It was all Eileen’s idea. You know the one, the garlic mule (and it turns out she has priors: her pecan smuggling attempt went awry, but she’d learned the ropes by the time she moved on to rhubarb jam). She spilled the beans at bearshapedsphere and now wants the rest of us to do the same. Ok. I’ll come clean. I incited a failed intercontinental spice smuggling incident. There, I’ve said it. It’s off my chest at last. Now I can tell my sad tale.
Chile is an island. Ok, so it’s not an “island” island, but it is a body of land hemmed in and cleft unto itself by mountains and desert and ocean and ice… Sounds biblical? So ask “The Maker” (or geographer) of your choosing about it. In terms of being separated from the rest of the world, you’d be pretty hard pressed to find another place as isolated as Chile that wasn’t surrounded by water on four sides! At least that’s how SAG sees it. Any bug that enters the country has the potential for devastating this agricultural paradise, and the powers that be will do just about anything to prevent that. In fact, back in the early 1990s, airline crews would fumigate the cabin before allowing the passengers to disembark (I kid you not). No one was allowed into the country without an unhealthy dose of Raid & Lysol (or some such equivalent) sprayed through the cabin!
If you’ve ever been to Chile, you already know about SAG. It’s the Servicio Agrícola Ganadero (Agricultural and Livestock Service), whose job it is to ensure that no undesired apples, oranges, pecans, or garlic, enter Chile without the proper authorization. Don’t even think about that putting that uneaten banana from the plane into your bag. In Chile you can do time for that!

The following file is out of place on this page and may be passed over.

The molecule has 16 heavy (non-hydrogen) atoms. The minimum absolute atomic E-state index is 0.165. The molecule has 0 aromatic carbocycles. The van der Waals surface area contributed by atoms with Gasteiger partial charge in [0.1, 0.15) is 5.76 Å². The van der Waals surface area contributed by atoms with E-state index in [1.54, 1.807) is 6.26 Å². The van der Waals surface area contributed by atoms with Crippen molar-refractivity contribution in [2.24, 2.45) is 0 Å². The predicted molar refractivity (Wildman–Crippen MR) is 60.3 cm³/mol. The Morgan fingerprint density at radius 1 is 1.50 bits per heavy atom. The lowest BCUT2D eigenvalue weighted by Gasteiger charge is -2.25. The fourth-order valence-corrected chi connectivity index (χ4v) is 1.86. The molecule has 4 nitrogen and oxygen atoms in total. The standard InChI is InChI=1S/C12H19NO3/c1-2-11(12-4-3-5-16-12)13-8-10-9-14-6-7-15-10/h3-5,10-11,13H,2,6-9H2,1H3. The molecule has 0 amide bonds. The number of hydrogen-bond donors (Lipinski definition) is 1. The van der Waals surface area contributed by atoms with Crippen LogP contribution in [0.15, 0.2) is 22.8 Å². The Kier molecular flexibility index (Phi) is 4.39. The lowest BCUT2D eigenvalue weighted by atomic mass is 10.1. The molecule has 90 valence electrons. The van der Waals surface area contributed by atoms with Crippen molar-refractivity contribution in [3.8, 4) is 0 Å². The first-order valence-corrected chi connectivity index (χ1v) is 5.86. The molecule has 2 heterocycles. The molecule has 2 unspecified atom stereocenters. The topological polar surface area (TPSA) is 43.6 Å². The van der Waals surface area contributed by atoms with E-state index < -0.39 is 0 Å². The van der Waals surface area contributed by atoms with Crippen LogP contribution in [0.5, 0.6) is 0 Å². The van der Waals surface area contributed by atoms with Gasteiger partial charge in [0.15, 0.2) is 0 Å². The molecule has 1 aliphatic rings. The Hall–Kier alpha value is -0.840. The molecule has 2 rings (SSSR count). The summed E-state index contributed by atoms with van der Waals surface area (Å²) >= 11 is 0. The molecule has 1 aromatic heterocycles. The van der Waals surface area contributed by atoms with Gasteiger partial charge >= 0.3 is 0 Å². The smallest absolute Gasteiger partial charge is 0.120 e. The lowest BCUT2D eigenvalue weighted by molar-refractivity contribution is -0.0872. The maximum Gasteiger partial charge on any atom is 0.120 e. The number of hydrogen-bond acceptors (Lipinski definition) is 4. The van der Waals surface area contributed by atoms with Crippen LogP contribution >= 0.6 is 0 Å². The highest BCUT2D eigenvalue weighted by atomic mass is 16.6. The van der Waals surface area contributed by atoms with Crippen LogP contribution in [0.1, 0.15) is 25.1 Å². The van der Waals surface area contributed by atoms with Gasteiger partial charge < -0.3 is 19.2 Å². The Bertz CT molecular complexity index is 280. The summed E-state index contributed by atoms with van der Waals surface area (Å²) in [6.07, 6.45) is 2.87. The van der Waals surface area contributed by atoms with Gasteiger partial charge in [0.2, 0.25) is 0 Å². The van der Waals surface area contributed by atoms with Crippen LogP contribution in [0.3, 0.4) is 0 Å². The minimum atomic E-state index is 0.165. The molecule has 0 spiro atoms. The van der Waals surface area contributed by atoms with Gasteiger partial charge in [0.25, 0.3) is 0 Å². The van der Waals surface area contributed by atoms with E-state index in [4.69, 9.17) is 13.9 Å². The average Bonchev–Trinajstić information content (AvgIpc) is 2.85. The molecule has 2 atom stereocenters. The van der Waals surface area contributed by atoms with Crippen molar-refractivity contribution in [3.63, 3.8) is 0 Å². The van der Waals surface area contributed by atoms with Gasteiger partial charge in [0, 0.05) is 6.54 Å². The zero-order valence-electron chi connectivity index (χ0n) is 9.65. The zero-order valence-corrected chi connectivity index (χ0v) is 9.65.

So, once upon a time and way back when, my brother came to visit and I asked him to bring me spices. The basic Chilean salt, pepper, “ají de color” (flavorless red powder) and ubiquitous yet unappetizing “aliño completo” (complete seasoning) just didn’t do it for me. I was in chili withdrawal. I wanted Indian food. I wanted SPICE! So I sent a long list of ingredients I needed to replicate the flavor-filled dishes learned from fellow grad students from around the world, and he complied.
In those days when the airport was new, those who waited could clearly see those who arrived as they came through customs. “There he is!” we shouted, and he waved as he handed over his luggage for inspection. Out comes the assortment of spices and we all watched in disbelief as the agent ripped open bag after bag of packaged spices–MY spices–and dumped them into the trash. My brother—who spoke no Spanish—wondered what kind of a weird country he had just walked into. I was foaming at the mouth and finally barged past the guards and insisted that the agent explain himself.
“No seed items are allowed into the country ma’am.” I couldn’t believe it. Sure, they were from India, but they had passed inspection into the United States first! If they were good enough to enter the US, they should be good enough for Chile, ¿no? No. He cut me no slack. Rules are rules, and if the US is lax, that’s their problem. No potentially fertile seeds enter Chile. Period. He let me keep anything ground or roasted, but adios to those delicious whole chilies and pungent mustard seeds. The final insult: he doused them with rubbing alcohol. No one would appreciate their heady aromatics, their mouth-numbing delights.They were to be burned at the end of the day. Such a waste! Imagine the aromatic smoke that would lend no hedonistic pleasure. Such a shame… and such sorrow… no spice for Chile.